Standing room only as City hosts lively free speech debate
Yasmin Alibhai-Brown, Peter Hitchens and Andrew Doyle all contribute to discussion on whether political correctness conflicts with the notion of free speech
Do words have consequences? Should Boris Johnson moderate his language to avoid fuelling social and political divisions? At what point does free speech become hate speech?
These were some of the questions that exercised the panel and a packed audience at a City, University of London Department of Journalism discussion titled ‘What’s wrong with political correctness?” on the evening of Tuesday 8th October 2019.
Space was at a premium for such high-profile panellists, with those guests who weren't able to find a seat congregating at the back of the lecture theatre on their feet.
The Department’s Dr Mark Honigsbaum chaired the debate, posing questions that were always likely to polarise panellists with such diverse standpoints.
We live in an age where free speech, according to some, is increasingly at odds with political correctness. But what’s wrong with political correctness and does it need defending?
Quoting Coriolanus (II.2.70), “When blows made me stay, I fled from words,” journalist and author Yasmin Alibhai-Brown was adamant that “words hurt” and can be used to “intimidate and silence certain voices”.
In some cases, she argued, words can also be incendiary, inciting people to abuse and to commit acts of violence.
This was not a view shared by the two panellists sitting next to her. For both Mail on Sunday journalist Peter Hitchens, and comedian, journalist and political satirist Andrew Doyle, political correctness was responsible for a stifling orthodoxy, not just on what people could say in public, but over what they should think.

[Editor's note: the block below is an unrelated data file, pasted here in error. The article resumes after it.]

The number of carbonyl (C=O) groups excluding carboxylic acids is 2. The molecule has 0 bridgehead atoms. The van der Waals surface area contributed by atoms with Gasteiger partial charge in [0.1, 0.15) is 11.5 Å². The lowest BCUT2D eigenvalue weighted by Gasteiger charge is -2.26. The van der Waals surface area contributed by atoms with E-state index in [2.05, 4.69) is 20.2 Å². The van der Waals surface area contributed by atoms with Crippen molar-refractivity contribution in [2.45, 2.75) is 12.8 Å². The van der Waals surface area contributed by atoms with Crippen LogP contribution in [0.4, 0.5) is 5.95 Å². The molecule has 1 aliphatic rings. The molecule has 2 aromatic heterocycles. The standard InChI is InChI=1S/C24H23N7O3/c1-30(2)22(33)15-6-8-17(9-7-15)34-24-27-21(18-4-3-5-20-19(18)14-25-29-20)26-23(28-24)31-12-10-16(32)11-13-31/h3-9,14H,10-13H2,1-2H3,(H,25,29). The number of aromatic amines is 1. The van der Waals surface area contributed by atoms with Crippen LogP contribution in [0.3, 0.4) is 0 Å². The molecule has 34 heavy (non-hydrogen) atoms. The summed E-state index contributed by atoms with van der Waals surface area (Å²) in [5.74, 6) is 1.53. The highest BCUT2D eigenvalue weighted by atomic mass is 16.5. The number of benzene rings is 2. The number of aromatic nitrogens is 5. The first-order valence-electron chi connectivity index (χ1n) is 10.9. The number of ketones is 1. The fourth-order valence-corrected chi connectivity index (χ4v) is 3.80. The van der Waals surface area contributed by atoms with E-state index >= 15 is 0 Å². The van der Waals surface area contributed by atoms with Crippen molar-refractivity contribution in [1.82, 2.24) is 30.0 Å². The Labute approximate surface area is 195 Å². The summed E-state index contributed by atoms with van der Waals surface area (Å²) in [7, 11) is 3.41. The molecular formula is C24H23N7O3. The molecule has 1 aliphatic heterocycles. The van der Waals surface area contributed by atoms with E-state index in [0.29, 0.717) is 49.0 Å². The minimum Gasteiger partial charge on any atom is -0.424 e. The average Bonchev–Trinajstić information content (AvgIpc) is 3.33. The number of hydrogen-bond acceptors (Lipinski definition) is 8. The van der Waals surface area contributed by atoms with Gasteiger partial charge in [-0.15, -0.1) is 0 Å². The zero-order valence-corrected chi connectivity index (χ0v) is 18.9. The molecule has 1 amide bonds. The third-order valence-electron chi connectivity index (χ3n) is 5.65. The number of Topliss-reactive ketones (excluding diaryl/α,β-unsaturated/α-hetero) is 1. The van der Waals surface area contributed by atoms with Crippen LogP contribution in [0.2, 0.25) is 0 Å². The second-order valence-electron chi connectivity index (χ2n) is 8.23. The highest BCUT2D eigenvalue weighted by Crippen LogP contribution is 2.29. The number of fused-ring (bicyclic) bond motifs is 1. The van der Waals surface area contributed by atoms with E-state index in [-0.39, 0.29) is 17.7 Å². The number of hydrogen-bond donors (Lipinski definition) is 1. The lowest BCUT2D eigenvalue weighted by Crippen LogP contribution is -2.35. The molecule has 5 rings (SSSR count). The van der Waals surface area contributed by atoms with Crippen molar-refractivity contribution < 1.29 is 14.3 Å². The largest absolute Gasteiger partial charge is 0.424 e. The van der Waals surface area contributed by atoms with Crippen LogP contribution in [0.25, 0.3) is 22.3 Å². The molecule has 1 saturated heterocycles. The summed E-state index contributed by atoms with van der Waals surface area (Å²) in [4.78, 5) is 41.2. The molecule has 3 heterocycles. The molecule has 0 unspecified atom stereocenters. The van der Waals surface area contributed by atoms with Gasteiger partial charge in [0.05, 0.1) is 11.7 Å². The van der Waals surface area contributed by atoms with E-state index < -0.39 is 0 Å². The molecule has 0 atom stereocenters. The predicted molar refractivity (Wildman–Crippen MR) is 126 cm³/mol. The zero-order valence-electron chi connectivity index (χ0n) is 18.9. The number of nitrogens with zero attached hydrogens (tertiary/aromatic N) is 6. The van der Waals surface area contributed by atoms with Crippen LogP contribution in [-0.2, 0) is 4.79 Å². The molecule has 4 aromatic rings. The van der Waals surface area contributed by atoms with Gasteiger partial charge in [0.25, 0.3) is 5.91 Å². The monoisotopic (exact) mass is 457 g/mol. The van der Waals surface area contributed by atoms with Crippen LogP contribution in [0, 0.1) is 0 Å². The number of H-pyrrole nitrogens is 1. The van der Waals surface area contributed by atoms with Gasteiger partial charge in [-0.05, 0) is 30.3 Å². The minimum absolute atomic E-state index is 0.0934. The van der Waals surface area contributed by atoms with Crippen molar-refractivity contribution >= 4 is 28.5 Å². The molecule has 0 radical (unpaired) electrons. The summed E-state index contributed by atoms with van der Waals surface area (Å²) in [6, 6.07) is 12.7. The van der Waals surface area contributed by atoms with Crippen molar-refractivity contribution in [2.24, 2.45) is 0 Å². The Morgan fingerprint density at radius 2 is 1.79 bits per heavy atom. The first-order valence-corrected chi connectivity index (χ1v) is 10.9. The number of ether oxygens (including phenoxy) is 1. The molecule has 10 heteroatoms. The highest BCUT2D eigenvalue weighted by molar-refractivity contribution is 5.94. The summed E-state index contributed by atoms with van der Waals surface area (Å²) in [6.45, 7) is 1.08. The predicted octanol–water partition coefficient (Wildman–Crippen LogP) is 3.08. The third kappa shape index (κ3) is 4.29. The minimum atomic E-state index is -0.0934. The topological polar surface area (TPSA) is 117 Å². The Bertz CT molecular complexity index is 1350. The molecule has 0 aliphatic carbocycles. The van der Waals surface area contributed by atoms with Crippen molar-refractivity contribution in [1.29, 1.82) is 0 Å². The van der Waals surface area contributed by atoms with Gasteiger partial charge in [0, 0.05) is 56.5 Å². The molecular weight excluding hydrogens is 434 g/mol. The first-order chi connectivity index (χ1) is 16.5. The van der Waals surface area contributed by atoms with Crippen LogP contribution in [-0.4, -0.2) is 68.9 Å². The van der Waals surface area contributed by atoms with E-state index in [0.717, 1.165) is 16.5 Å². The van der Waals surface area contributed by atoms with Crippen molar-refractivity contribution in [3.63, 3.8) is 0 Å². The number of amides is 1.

Panel (l-r): Andrew Doyle, Peter Hitchens, Yasmin Alibhai-Brown and City's Dr Mark Honigsbaum
Echoes of Orwell
It was no longer simply about regulating speech, agreed Doyle, it has become a form of censorship. “It’s political domination.”
Some of the most fractious exchanges were around the limits of free speech. Even in the United States, where free speech is enshrined in the constitution, there was no such thing as an unabridged right to cause offence, argued Alibhai-Brown.
“Political correctness is not about censorship,” she said. “It’s about good manners and sensitivity to the feelings and needs of others. No society allows total freedom of speech.”
While agreeing that the original purpose of political correctness might have been well-intentioned, Hitchens argued it was increasingly being used to punish people with minority opinions.
Citing the example of registry officials who had been sacked for refusing to recognise gay marriages that clashed with their Christian views, Hitchens asked: “Is that right and fair?”
“Yes,” said Alibhai-Brown. “They are public officials.”
Language and offence
Asked whether he thought that Thomas Mair, the killer of Labour MP Jo Cox, had been pushed to stab the MP after reading anti-Brexit, far-right literature, Doyle insisted that we could not know what was in his mind when he attacked Cox.
He was similarly sceptical of claims that the El Paso shooter, Patrick Wood Crusius, had been incited and emboldened by Trump’s tweets denigrating Mexican immigrants.
The fact that his Twitter account showed he was a fan of Trump, was not evidence the president was to blame, he said.
Alibhai-Brown, referring to the Rwandan politician Leon Mugesera, who provoked outrage when he described Tutsi people as "cockroaches" and called for their extermination, said: “It’s about power. It’s never just about language.
Peter Hitchens and Yasmin Alibhai-Brown clashed on whether political correctness is used to censor minority voices
Hitchens suggested that political correctness may have gone too far. “I’ve been offended in my life, probably three times. But the people who offended me knew all about it; I was absolutely furious with them.
“Now, though, people use ‘I am offended’ as an excuse. Often it is an instrument of censorship.”